Part of ISOC and responsible for technical management of IETF activities and the Internet standards process.
IETF – Internet Engineering Task Force
An international community of network designers, operators, vendors, and researchers concerned with the evolution of the Internet architecture and the smooth operation of the Internet.
IGF – Internet Governance Forum
A global multistakeholder forum to discuss public policy matters and other issues related to the global deployment of the Internet. The IGF was established based on the outcomes of the WSIS (World Summit on Information Society).
In the .arpa domain, the subdomain for IPv4 addresses (as names) for host names.
Internet governance is the development and application by governments, the private sector and civil society, in their respective roles, of shared principles, norms, rules, decision-making procedures and programs that shape the evolution and use of the Internet.
An organization that is responsible for distributing IP address space to its members or customers and for registering those distributions. IRs include: (i) Regional Internet Registries (RIRs); (ii) National Internet Registries (NIRs); (iii) Local Internet Registries (LIRs).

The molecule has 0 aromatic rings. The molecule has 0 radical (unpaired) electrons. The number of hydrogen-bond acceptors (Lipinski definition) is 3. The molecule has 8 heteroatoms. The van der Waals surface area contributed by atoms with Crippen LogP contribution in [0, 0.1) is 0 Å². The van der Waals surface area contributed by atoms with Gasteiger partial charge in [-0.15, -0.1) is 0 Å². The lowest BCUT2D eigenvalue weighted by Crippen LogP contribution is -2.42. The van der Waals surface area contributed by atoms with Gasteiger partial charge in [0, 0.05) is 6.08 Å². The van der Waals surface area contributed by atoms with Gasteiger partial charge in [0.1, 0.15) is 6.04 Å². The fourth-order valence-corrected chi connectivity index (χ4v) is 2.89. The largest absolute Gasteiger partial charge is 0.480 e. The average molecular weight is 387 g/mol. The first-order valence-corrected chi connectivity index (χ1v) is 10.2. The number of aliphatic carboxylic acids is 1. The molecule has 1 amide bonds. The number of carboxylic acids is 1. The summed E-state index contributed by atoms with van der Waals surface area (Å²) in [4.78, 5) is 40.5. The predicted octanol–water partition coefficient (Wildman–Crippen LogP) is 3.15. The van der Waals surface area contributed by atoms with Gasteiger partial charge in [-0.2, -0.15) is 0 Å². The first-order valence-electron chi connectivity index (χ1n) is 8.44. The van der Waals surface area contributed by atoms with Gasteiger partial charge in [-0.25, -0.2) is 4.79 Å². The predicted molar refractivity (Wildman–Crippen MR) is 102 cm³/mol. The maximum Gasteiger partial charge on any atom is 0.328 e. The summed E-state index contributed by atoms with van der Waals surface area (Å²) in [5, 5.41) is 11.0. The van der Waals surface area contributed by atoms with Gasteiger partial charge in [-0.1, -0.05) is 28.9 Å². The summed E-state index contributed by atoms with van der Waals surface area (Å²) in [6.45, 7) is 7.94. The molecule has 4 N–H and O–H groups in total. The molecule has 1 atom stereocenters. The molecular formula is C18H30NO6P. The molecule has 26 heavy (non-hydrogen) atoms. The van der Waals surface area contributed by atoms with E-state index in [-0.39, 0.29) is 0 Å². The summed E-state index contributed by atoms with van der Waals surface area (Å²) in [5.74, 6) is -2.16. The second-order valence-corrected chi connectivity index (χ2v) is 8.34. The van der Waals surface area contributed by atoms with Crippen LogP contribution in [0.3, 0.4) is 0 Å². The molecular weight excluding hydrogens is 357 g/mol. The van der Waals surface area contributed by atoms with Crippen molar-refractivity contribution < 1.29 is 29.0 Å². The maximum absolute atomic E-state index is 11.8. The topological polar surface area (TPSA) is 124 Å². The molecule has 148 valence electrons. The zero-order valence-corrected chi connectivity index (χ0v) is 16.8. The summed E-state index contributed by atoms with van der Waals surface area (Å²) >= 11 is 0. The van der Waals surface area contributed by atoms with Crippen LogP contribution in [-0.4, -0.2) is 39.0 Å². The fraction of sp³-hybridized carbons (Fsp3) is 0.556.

Refers to IPv4 and IPv6 address blocks and AS Numbers as numeric Internet resources.
IP address – Internet Protocol address
A unique numerical address used to identify a particular piece of hardware connected to the Internet. An IP address serves two principal functions: host or network interface identification and location addressing.
IPv4 – Internet Protocol version 4
A method of identifying IP addresses as 32-bit numbers usually expressed as a “dotted-quad” of four octets. Each octet is expressed as a number between 0 and 255. For example, 18.104.22.168.
The term used to describe the depletion of the pool of available IPv4 address space. The Internet Assigned Numbers Authority’s (IANA) pool of IPv4 address space was deemed exhausted on 3 February 2011 after it delegated its last five /8 address blocks to the RIRs.
IPv6 – Internet Protocol version 6
A method of identifying IP numbers as 128-bit numbers in eight 16-bit pieces using hexadecimal values.
IRR – Internet Routing Registry
A collection of routing policy databases that use the Routing Policy Specification Language (RPSL).
ISOC – The Internet Society
A membership organization, providing leadership in a range of issues that confront the future of the Internet. It is also responsible for providing administrative support to the IETF.